Recently, I came across a report of the United Nations Regional Centre for Peace and Disarmament in Africa on the alarming proliferation rate of Small Arms and Light Weapons (SAWL) in the country that appalled me. The report stated that out of the 300 million illicit weapons in circulation in the country, about 4.5 million light weapons are in active use. Frighteningly also, the reported stated that 1 in 45 persons in the country has an illicit weapon in their possession. The report further warned that the number of illicit small arms and light weapons in circulation in Nigeria has reached an alarming propor-tion adding that if urgent actions were not taken it could have dire consequences on the country and the sub-region.
It is no more news that we are currently battling internal conflict in Nigeria, especially in the North where banditry, kidnapping and incessant violence has become the constant headlines every day. And all these acts of violence are evidently being fueled by the proliferation of illicit arms. Undoubtedly, the proliferation of SALW is one of the major security challenges currently facing our country, the Afri-can continent and indeed the world at large. The trafficking and wide availability of these weapons fuel communal conflict, political instability and pose a threat, not only to our national security, but also to sustainable development. In some reports, Nigeria is ranked one of the highest in the list of countries with highest gun deaths and injuries globally.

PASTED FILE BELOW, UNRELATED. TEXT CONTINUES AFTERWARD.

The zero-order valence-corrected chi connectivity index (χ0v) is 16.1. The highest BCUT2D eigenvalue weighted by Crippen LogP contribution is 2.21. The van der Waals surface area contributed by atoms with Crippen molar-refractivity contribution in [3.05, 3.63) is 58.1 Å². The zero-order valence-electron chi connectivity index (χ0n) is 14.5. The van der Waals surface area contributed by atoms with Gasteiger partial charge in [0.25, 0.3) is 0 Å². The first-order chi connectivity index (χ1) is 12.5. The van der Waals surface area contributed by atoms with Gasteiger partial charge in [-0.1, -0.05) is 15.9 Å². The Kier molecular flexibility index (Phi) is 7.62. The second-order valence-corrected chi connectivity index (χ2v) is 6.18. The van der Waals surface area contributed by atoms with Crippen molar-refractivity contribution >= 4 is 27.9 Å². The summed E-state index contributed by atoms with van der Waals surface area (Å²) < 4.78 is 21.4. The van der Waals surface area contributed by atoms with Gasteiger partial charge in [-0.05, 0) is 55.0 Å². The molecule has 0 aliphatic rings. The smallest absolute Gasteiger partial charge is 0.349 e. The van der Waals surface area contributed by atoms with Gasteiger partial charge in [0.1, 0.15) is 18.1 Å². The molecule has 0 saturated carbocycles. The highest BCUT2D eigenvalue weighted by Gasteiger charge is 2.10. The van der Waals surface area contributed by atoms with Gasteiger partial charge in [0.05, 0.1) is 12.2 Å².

Before we can fully comprehend the dangers that SALW poses, we need to understand what SALW is. Broadly speaking, the term refers to any weapon that can be carried by one or two people. Examples range from military-style guns—pistols, carbines, assault rifles, and light machine guns – to grenade launchers, mortars, mobile anti-tank guns and rocket launchers, and shoulder-fired anti-aircraft missile launchers. Munitions used with these weapons (such as bullets, grenades and missiles), landmines, and explosives are also encompassed by the term. The International Committee of the Red Cross has determined that small arms are the principal cause of death in conflicts. In fact, these arms are thought to be responsible for 90 percent of recent war casualties. Small/light arms are cheap and portable, and are used by all combatants, whether it is the state militaries, militias, and insurgents. It is the preva-lence (i.e., the widespread proliferation of these arms) combined with their indiscriminate use that renders them responsible for so much of the killing.
There is a thriving global black market in SAWL. These arms are particularly attractive to smugglers, as they are cheap, and easily concealed and transported. In South Africa, the easy availability of weapons from across the border in Mozambique and Angola has led to a dramatic increase in armed crime. The secretive nature of arms smuggling makes it impossible to know with any certainty the magnitude of the traffic, but some have estimated that it accounts for as much as half of all light weapons transfers. The licit and illicit traffic in small arms are closely intertwined. Arms that are originally exported legally, but are not properly tracked or secured, often fall into illegal circulation. Theft or capture of state secu-rity forces’ arms are also a major source of black market supply. Sadly though, the millions of people who are often caught in the crossfire of warfare or become victims of armed crime are women and children. And now in Nigeria, the victims are the most impoverished Nigerians living in rural communi-ties. Disturbingly also, the light weight and small size of these weapons has made it possible for chil-dren to be recruited or compelled to become soldiers. Child soldiers were particularly exploited in re-cent wars in Liberia and the Sudan.